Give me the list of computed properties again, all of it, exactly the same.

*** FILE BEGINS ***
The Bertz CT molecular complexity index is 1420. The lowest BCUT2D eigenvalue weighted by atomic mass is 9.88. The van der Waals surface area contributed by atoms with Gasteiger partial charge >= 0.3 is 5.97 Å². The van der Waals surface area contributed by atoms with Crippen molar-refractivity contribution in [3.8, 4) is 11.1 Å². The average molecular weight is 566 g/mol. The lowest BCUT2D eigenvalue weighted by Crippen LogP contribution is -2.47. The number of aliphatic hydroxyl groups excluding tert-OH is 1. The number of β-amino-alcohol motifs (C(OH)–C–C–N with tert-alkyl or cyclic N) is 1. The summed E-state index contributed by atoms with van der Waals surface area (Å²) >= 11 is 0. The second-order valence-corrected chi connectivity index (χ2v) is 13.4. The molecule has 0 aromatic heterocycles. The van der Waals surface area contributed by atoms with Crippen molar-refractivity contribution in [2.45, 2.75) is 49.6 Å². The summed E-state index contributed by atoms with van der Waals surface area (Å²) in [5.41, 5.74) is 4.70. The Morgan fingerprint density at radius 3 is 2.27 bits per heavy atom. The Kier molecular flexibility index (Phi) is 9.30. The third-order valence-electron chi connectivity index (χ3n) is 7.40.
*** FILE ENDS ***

The Bertz CT molecular complexity index is 1420. The lowest BCUT2D eigenvalue weighted by atomic mass is 9.88. The van der Waals surface area contributed by atoms with Gasteiger partial charge >= 0.3 is 5.97 Å². The van der Waals surface area contributed by atoms with Crippen molar-refractivity contribution in [3.8, 4) is 11.1 Å². The average molecular weight is 566 g/mol. The lowest BCUT2D eigenvalue weighted by Crippen LogP contribution is -2.47. The number of aliphatic hydroxyl groups excluding tert-OH is 1. The number of β-amino-alcohol motifs (C(OH)–C–C–N with tert-alkyl or cyclic N) is 1. The summed E-state index contributed by atoms with van der Waals surface area (Å²) >= 11 is 0. The second-order valence-corrected chi connectivity index (χ2v) is 13.4. The molecule has 0 aromatic heterocycles. The van der Waals surface area contributed by atoms with Crippen molar-refractivity contribution in [2.45, 2.75) is 49.6 Å². The summed E-state index contributed by atoms with van der Waals surface area (Å²) in [5.41, 5.74) is 4.70. The Morgan fingerprint density at radius 3 is 2.27 bits per heavy atom. The Kier molecular flexibility index (Phi) is 9.30. The third-order valence-electron chi connectivity index (χ3n) is 7.40.